Multilateral solution can respond to COVID-19 challenge -French Ambassador
The French Ambassador to Ghana, Anne Sophie Ave, has disclosed that in the midst of the plague which is wreaking havoc all over the world, only a multilateral solution could respond to the challenge.
She referred to President Emmanuel Macron’s recent interview in a British newspaper, in which he indicated that developed countries would be mistaken if they use the COVID-19 vaccines on themselves only and not deploy the vaccines to Africa or other continents.
The statement by the French president, according to Madam Ave, was the basis for the ACT-A initiative and COVAX, which is its main pillar, which France has supported from the beginning.
“In this regard, at the G7 meeting held on 19th February, President Emmanuel Macron proposed that the distribution of the vaccine to Africa be accelerated rapidly so that its administration can begin without further delay.
The aim would be to allocate 4 to 5% of the currently available stock in the richest countries to a first vaccination campaign in Africa, on a multilateral basis and in partnership with the African countries, which will receive the vaccine doses,” she added.
The French Ambassador to Ghana believed that the solidarity of the richest economies with African countries would have to be demonstrated first and foremost, through the implementation of a proactive and more efficient plan rather than through announcements of allocated amounts that would only materialise in the long term.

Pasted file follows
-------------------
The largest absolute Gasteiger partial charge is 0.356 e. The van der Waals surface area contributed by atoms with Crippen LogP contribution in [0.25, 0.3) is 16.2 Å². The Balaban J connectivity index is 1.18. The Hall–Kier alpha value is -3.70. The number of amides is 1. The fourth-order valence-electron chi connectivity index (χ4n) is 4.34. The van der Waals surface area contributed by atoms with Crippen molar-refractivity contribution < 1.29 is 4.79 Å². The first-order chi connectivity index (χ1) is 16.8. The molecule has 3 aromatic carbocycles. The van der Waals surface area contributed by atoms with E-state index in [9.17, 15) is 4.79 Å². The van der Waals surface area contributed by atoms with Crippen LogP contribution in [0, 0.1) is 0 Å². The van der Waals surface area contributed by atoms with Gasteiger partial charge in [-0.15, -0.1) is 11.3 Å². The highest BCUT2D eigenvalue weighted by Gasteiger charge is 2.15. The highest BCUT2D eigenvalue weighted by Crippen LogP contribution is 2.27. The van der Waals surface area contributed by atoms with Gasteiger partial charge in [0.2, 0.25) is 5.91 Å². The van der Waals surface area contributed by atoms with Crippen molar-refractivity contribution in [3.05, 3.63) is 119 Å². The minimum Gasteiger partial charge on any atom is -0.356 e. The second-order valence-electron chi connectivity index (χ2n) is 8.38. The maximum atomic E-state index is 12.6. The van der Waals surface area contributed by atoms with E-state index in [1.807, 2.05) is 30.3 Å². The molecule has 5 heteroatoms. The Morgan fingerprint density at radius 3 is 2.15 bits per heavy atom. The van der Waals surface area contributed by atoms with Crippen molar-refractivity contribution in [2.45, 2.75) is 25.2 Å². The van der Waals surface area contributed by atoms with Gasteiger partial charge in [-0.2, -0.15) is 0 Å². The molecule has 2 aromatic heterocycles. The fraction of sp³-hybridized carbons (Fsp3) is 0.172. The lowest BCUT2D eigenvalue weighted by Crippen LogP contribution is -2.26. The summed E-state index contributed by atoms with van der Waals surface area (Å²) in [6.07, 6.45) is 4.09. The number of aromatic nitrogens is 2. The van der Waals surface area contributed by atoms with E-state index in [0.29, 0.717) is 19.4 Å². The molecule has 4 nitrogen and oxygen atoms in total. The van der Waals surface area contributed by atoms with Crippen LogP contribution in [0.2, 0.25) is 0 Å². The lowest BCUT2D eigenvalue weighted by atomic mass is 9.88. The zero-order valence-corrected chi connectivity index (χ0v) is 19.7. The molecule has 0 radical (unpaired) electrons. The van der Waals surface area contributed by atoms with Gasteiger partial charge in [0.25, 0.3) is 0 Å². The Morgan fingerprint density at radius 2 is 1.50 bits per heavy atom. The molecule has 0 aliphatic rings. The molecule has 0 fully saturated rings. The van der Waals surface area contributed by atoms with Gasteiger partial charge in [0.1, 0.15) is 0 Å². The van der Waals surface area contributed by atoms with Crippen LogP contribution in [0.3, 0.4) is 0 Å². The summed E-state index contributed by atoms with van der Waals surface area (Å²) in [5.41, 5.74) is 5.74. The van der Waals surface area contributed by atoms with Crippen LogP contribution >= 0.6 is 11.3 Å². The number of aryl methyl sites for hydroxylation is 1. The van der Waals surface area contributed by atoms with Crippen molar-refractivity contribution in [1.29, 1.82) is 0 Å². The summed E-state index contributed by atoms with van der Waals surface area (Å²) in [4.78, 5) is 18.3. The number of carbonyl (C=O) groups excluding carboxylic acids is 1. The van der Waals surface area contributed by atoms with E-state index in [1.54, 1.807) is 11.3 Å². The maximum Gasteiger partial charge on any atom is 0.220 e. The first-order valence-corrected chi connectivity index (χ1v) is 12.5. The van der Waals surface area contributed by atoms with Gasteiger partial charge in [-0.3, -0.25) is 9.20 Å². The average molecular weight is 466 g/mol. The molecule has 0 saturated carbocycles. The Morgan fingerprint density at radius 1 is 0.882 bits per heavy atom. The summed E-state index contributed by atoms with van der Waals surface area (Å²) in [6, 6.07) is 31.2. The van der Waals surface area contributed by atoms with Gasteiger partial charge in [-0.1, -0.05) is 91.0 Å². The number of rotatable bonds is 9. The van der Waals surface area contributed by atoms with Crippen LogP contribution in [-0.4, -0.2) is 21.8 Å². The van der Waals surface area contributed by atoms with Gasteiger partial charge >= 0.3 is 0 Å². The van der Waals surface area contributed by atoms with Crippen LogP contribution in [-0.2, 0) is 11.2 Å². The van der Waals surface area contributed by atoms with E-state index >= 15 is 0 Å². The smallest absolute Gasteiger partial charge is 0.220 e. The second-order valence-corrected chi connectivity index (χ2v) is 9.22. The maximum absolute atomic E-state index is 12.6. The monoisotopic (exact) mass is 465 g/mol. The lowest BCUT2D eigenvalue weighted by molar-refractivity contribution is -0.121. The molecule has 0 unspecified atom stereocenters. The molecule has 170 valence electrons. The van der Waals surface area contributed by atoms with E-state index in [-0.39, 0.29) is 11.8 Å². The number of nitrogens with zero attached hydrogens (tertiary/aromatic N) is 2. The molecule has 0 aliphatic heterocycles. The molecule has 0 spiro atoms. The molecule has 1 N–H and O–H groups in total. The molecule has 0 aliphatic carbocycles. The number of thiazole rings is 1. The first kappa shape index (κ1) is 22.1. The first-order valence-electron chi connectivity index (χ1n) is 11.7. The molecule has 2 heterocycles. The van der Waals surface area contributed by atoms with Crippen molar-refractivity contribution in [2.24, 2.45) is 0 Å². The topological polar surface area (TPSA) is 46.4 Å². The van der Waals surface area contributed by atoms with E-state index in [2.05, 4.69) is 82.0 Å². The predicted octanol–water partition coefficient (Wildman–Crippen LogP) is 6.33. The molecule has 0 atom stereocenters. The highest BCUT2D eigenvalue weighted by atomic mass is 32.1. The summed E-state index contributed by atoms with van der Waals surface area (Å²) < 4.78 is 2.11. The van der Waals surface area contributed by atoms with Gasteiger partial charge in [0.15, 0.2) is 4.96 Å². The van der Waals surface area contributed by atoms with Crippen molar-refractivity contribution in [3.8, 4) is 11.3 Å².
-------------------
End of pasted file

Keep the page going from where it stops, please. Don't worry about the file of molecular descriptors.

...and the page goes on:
She said France, therefore, proposes to immediately dispatch several million doses to African countries by establishing a country-by-country supply plan in collaboration with the states concerned and the WHO. These efforts, she opined, must be based on transparency and regulation in the prices charged.
She continued that it has been revealed that some pharmaceutical companies sell doses of the vaccine to some African countries at prices up to three times higher than prices in Europe.
However, she called on all countries to be mobilised in this operation, explaining that it would “be inoperative, counterproductive and ultimately shocking, in view of the public health stakes, for diplomatic competition and influential “vaccine diplomacy” to take precedence over the essential issue of protecting the most fragile populations.”
She stated that it was the French President’s wish “that we should not play politics but we should implicate everyone.”
The Ambassador indicated that one of the means must be the acceleration of the mobilisation of production capacity and technology transfer by allowing vaccine production in Africa, especially where capacity may exist (South Africa, Senegal).
She further stated that multilateral efforts must also focus on supporting African institutions and African tools for pandemic management, in particular CDC Africa and also the network of Pasteur Institutes located in West, East, Central and Southern Africa, which is today a key resource for identifying and containing the risk of variants.
“Vaccination everywhere and as quickly as possible: this is the narrow but necessary path to going back to life as we know it. Because no one is safe until everyone is safe. This is what France is committed to today, beyond nationalism and through multilateralism,” she observed.
The Access to COVID-19 Tools (ACT) Accelerator, is a groundbreaking global collaboration to accelerate development, production, and equitable access to COVID-19 tests, treatments, and vaccines.
Launched at the end of April 2020, at an event co-hosted by the Director-General of the World Health Organization, the President of France, the President of the European Commission, and the Bill & Melinda Gates Foundation, the Access to COVID-19 Tools (ACT) Accelerator brings together governments, scientists, businesses, civil society, and philanthropists and global health organizations.
COVAX, which is the main pillar aimed at providing vaccines as soon as they were available for all people across the globe, regardless of their economic status.